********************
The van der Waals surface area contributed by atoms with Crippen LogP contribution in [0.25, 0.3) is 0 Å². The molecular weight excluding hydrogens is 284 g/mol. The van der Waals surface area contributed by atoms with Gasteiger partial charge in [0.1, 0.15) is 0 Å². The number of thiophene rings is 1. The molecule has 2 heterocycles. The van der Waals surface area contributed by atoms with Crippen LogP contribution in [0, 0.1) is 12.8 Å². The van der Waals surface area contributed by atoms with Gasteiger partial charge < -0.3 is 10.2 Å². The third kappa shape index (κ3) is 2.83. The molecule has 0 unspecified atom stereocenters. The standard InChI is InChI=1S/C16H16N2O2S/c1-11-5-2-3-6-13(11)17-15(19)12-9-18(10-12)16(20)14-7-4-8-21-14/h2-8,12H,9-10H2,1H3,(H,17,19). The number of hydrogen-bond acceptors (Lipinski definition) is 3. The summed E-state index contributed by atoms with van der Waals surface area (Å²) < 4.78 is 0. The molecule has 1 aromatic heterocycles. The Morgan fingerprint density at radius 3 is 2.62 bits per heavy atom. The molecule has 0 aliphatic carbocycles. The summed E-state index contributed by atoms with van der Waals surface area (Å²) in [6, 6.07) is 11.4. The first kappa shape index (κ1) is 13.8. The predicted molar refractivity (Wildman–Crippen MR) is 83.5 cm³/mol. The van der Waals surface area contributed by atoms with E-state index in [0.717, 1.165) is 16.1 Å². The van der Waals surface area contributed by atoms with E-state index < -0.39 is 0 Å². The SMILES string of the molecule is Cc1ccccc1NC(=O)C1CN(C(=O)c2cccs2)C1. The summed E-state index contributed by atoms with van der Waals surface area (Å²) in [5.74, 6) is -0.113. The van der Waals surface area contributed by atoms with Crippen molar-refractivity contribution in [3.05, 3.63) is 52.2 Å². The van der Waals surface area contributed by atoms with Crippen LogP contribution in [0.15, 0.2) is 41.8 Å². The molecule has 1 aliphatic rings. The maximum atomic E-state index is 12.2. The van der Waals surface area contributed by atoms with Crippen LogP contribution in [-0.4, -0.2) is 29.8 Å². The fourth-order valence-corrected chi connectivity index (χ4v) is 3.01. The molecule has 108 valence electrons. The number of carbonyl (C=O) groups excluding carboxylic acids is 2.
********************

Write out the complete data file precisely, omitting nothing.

The van der Waals surface area contributed by atoms with Crippen LogP contribution in [0.25, 0.3) is 0 Å². The molecular weight excluding hydrogens is 284 g/mol. The van der Waals surface area contributed by atoms with Gasteiger partial charge in [0.1, 0.15) is 0 Å². The number of thiophene rings is 1. The molecule has 2 heterocycles. The van der Waals surface area contributed by atoms with Crippen LogP contribution in [0, 0.1) is 12.8 Å². The van der Waals surface area contributed by atoms with Gasteiger partial charge < -0.3 is 10.2 Å². The third kappa shape index (κ3) is 2.83. The molecule has 0 unspecified atom stereocenters. The standard InChI is InChI=1S/C16H16N2O2S/c1-11-5-2-3-6-13(11)17-15(19)12-9-18(10-12)16(20)14-7-4-8-21-14/h2-8,12H,9-10H2,1H3,(H,17,19). The number of hydrogen-bond acceptors (Lipinski definition) is 3. The summed E-state index contributed by atoms with van der Waals surface area (Å²) < 4.78 is 0. The molecule has 1 aromatic heterocycles. The Morgan fingerprint density at radius 3 is 2.62 bits per heavy atom. The molecule has 0 aliphatic carbocycles. The summed E-state index contributed by atoms with van der Waals surface area (Å²) in [6, 6.07) is 11.4. The first kappa shape index (κ1) is 13.8. The predicted molar refractivity (Wildman–Crippen MR) is 83.5 cm³/mol. The van der Waals surface area contributed by atoms with E-state index in [0.717, 1.165) is 16.1 Å². The van der Waals surface area contributed by atoms with E-state index < -0.39 is 0 Å². The SMILES string of the molecule is Cc1ccccc1NC(=O)C1CN(C(=O)c2cccs2)C1. The summed E-state index contributed by atoms with van der Waals surface area (Å²) in [5.74, 6) is -0.113. The van der Waals surface area contributed by atoms with Crippen molar-refractivity contribution in [3.05, 3.63) is 52.2 Å². The van der Waals surface area contributed by atoms with Crippen LogP contribution in [0.15, 0.2) is 41.8 Å². The molecule has 1 aliphatic rings. The maximum atomic E-state index is 12.2. The van der Waals surface area contributed by atoms with Crippen LogP contribution in [-0.4, -0.2) is 29.8 Å². The fourth-order valence-corrected chi connectivity index (χ4v) is 3.01. The molecule has 108 valence electrons. The number of carbonyl (C=O) groups excluding carboxylic acids is 2.